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From Fiction to the Farm, Science is Taking Over- Says Lincoln Professor

Farmers could turn to robots to make up shortage of human workers after Brexit
Published time: 25 Apr, 2017 15:43
A new generation of robots is being readied to fill a labor shortage on Britain’s farms expected post-Brexit. 
One of its developers says he envisions a future where a farmer is a “shepherd with a flock of robots.”
The robot, called Thorvald, has been designed to do unskilled but laborious tasks and has reportedly mastered a variety of farm jobs. 
It can carry strawberry plants to human pickers, sparing them miles of walking through vast fields, and is able to pass over plants with ultraviolet lights to kill mildew that might otherwise spoil as much as half of the crop.
“They have the potential, really, to do any task in agriculture,” Thorvald’s creator, Pal Johan
From, a robotics professor from the University of Lincoln, told the Financial Times.
He added that potential labor shortages brought about by Brexit were “the main motivation for [developing Thorvald] – it’s a huge concern.”
“[The unnamed investors of Thorvald] are more or less desperate because they don’t know what the situation will be in two or three years,” he added.
However, it could still be 10 years before robots master how to pick some fruits such as strawberries and raspberries without causing them damage, From says.
Britain faces a looming crisis in the farming industry linked to immigration once the UK leaves the EU.
The UK’s horticultural sector relies heavily on seasonal migrant workers to carry out labor-intensive tasks such as fruit-picking.
A large majority of those workers come from the EU and may be unable to receive working visas post-Brexit.
Tom Duckett, a Lincoln computer scientist who is working on Thorvald, says he envisions a future where a farmer will be a “shepherd with a flock of robots.”
Thorvald comes as a survey was released showing the majority of Britons are broadly optimistic about the arrival of artificial intelligence (AI), despite warnings it could cause mass unemployment, devalue the human experience and even result in an apocalyptic world run by machines.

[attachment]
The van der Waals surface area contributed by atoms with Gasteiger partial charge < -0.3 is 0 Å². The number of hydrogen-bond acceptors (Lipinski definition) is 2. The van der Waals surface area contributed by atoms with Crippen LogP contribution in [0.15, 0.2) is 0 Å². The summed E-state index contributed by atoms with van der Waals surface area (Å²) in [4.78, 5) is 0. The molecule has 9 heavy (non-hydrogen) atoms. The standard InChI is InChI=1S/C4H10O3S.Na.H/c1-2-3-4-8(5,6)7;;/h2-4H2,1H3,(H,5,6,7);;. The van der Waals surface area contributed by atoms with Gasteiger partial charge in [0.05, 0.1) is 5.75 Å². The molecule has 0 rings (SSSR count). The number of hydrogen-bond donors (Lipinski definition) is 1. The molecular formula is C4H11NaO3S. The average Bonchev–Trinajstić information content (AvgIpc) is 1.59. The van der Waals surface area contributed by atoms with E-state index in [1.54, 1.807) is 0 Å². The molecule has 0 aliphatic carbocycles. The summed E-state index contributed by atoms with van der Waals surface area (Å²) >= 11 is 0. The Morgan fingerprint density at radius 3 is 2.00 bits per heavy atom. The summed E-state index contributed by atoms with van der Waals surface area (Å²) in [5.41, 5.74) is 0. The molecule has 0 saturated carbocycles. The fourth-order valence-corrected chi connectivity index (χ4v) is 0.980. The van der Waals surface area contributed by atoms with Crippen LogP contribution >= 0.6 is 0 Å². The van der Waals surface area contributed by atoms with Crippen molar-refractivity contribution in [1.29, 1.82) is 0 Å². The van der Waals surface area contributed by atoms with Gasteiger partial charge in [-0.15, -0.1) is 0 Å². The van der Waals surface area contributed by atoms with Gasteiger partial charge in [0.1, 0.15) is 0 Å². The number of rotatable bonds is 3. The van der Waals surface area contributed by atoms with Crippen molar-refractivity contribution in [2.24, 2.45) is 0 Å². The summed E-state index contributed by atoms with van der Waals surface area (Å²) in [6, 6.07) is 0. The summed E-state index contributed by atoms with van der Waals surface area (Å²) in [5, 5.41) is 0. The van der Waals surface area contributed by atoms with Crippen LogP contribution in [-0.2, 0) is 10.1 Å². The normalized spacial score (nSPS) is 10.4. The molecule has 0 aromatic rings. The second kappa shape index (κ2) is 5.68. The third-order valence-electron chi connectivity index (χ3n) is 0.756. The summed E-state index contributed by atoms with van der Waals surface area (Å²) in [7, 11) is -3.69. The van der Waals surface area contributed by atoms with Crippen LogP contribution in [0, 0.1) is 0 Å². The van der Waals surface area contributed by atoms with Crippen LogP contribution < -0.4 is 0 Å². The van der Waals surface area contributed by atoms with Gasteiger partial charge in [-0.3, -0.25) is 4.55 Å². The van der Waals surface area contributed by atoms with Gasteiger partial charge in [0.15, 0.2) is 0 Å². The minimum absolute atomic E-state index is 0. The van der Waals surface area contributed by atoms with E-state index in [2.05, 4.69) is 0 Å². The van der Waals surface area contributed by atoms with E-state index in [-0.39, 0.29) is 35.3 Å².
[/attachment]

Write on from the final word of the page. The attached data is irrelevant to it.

Research by the polling firm Ipsos Mori found nearly one in three people thought the risks of “machine learning” outweigh the benefits, while 36 percent believe the risks and benefits are balanced.
The survey found support for machine learning – the technology that underpins banking software to detect unusual transactions, recommendations made by Netflix and Amazon and email spam filters – depended on its purpose.
People are generally positive about the technology for improving medical treatments, personalizing education, voice recognition on cell phones and guiding driverless cars, the survey showed.
There was also support for facial recognition systems that learn to recognize criminals’ faces from CCTV footage, with 61 percent believing the benefits outweigh the risks.
There was little enthusiasm, however, for military robots that use the technology to make their own decisions, with only 22 percent believing the benefits outweighed the risks.
People were also wary of computers that learned to play the stock market, with only 18 percent in favor.
Scientists such as famed physicist Stephen Hawking have warned that sentient computers, able to think and learn for themselves, could enslave humans or wipe us out if not developed carefully.
He said AI would decimate middle class jobs and worsen inequality, and could create significant political upheaval.

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